1on1 happens a hundred times during a single game. And the two old Modern Warfare – Games made it possible to realize in each 1on1-situation, who the better player was. Advanced Warfare and Infinite Warfare destroyed that addiction by adding numerous possibilities to leave a 1on1-situation as a winner, although it wasn’t a matter of skill. Players were flying around with their jetpacks, using advantages of getting killed a few times in a row, and I had no clue what was going on when I saw the Respawn-screen again and again.

So in these 3 1/2 hours that I played the multiplayer mode of Infinite Warfare, I just faced anger about all of the stuff the developers added to my beloved game. Anger about jetpacks, anger about the lack of simplistic level design, but yeah, anger about the millions of things to unlock which even made the bad players become successful. This is not what I was used to face in a Call of Duty – game. The previous addiction came from anger about my lack of skill, so I wanted to become the best player. Now it was just anger about the game itself.

Here and then it was fun, yeah, I got some really creative kills in the game. But there wasn’t a single moment, in which I forgot the world around me, in which my body and soul were so abandoned in the virtual world, that I did not care about food, friends, and real life in general anymore.

So after discovering that those new, “progressed” games can’t create addiction to myself, I still ask myself, whether the old ones are still able to pull me into the circle of a second life.

Until next week! Cheers,


More than just a game

Shortly after my frustrating re-start of Call of Duty, I got asked to play FIFA 17 (EA Sports, 2016) with a friend. So I just went to his apartment for a match or two, but we ended up playing it for three hours.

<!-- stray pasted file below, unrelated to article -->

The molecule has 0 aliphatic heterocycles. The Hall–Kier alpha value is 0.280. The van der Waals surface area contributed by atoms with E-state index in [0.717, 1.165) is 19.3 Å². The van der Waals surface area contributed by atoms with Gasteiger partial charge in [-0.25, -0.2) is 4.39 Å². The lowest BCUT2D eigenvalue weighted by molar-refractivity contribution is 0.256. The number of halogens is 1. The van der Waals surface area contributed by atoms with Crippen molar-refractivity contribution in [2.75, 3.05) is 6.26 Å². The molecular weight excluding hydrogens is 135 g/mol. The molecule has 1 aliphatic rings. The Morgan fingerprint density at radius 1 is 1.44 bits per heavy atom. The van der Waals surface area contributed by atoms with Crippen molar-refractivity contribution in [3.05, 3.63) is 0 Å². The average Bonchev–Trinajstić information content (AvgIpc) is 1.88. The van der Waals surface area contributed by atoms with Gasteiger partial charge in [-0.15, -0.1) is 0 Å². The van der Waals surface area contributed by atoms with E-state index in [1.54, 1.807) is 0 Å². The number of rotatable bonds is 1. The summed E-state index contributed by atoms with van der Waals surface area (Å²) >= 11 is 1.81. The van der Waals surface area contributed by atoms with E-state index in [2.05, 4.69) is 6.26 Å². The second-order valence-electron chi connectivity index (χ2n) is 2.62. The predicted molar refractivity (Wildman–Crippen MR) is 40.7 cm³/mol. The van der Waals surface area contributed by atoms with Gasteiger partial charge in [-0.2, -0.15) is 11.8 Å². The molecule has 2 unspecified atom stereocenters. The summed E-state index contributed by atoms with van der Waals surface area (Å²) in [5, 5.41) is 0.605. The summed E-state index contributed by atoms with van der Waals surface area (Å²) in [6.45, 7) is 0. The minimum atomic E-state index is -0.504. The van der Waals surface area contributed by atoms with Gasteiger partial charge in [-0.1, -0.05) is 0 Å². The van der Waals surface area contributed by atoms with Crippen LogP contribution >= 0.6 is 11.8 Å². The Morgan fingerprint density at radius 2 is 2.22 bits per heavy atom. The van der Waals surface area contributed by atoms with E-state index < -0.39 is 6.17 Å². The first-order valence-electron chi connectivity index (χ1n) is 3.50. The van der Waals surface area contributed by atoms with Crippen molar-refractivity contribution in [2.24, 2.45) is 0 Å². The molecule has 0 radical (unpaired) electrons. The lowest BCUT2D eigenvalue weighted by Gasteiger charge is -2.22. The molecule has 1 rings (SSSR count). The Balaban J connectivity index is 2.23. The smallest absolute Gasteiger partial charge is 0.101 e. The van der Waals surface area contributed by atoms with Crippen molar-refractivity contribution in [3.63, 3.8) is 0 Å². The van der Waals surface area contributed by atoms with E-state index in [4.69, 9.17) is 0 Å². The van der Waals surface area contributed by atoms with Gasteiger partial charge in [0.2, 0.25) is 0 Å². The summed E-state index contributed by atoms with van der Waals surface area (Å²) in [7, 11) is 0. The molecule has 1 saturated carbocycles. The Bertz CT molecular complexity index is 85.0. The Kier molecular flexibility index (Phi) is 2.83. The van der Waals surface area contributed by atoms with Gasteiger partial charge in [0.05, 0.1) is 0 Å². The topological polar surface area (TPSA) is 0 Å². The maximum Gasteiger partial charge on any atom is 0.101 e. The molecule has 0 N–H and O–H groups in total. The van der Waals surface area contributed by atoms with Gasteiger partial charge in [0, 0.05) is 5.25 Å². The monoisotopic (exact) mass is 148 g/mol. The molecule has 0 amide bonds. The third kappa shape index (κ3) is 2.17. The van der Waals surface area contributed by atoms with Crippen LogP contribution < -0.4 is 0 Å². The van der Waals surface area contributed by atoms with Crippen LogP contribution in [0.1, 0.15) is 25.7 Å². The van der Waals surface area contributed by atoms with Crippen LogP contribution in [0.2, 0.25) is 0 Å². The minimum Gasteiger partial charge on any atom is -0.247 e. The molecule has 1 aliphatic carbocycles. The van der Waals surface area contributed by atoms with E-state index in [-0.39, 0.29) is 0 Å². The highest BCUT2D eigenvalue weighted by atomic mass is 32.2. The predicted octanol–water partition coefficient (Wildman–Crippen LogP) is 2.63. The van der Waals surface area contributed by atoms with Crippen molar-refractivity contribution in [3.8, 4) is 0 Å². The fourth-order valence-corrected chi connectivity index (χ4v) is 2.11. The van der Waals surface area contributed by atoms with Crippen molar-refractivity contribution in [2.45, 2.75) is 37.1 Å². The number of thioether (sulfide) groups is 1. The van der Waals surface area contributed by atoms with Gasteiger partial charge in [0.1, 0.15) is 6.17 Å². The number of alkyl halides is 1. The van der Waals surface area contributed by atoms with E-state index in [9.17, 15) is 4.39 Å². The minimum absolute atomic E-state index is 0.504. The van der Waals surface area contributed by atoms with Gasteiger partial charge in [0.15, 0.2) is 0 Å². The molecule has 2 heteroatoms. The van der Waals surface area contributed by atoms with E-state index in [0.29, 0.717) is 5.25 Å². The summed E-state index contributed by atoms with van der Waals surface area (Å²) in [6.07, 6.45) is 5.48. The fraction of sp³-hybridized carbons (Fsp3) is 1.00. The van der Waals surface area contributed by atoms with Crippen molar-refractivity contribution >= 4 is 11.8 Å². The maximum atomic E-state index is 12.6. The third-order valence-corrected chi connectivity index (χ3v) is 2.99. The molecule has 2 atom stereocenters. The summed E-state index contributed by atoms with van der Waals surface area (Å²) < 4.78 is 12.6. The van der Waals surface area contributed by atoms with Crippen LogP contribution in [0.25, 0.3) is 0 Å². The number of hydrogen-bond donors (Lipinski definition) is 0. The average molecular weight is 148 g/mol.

While I am writing this, I wonder about a thought I just had, a couple of hours later after I got back from my friends apartment:

Playing FIFA with a friend doesn’t feel like a video game.

Maybe the reason for that feeling is, that playing a sports video game together (especially FIFA), while both players actually sit next to each other in one room, became a totally normal and natural activity to me over the years. I started playing FIFA with real life friends at the young age of eight or nine, and it never stopped. We have played it together at the age of 14 and at the age of 22 and even on the last days before I went on the journey of my semester abroad in Canada. If I look back, this is actually the one and only activity I did with my friends in a continuous way, independently from time and age.

Although it is still a video game from a logical point of view, it became kind of a social activity. It was a reason to walk to each others house, grab a drink, and enjoy being together. And that social flair within a match of FIFA with a friend sitting next to you distinguishes it from many other games. Singleplayer games are created to be played alone. Even the most popular online games have little to zero social flair attached. But that match of FIFA, ohh, I could be excited the whole day when I knew I’ll be challenging a friend again; it’s like going out, but with the use of a game console.